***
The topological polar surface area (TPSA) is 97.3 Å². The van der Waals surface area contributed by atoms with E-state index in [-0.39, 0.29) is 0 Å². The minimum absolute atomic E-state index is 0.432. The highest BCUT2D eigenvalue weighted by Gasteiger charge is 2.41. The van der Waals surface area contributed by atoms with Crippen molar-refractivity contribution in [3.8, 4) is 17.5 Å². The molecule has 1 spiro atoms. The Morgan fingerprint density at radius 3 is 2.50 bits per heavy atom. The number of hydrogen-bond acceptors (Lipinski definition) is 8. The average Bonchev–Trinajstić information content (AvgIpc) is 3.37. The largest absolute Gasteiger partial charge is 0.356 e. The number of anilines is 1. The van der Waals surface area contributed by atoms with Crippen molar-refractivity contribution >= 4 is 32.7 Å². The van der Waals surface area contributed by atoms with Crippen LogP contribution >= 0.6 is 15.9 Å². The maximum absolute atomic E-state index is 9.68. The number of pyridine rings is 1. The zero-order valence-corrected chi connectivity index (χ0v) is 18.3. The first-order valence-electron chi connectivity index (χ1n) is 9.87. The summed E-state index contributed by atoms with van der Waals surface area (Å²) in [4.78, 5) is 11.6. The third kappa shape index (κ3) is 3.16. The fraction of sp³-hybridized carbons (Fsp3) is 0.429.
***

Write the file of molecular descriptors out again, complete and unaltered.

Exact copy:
The topological polar surface area (TPSA) is 97.3 Å². The van der Waals surface area contributed by atoms with E-state index in [-0.39, 0.29) is 0 Å². The minimum absolute atomic E-state index is 0.432. The highest BCUT2D eigenvalue weighted by Gasteiger charge is 2.41. The van der Waals surface area contributed by atoms with Crippen molar-refractivity contribution in [3.8, 4) is 17.5 Å². The molecule has 1 spiro atoms. The Morgan fingerprint density at radius 3 is 2.50 bits per heavy atom. The number of hydrogen-bond acceptors (Lipinski definition) is 8. The average Bonchev–Trinajstić information content (AvgIpc) is 3.37. The largest absolute Gasteiger partial charge is 0.356 e. The number of anilines is 1. The van der Waals surface area contributed by atoms with Crippen molar-refractivity contribution >= 4 is 32.7 Å². The van der Waals surface area contributed by atoms with Crippen LogP contribution >= 0.6 is 15.9 Å². The maximum absolute atomic E-state index is 9.68. The number of pyridine rings is 1. The zero-order valence-corrected chi connectivity index (χ0v) is 18.3. The first-order valence-electron chi connectivity index (χ1n) is 9.87. The summed E-state index contributed by atoms with van der Waals surface area (Å²) in [4.78, 5) is 11.6. The third kappa shape index (κ3) is 3.16. The fraction of sp³-hybridized carbons (Fsp3) is 0.429.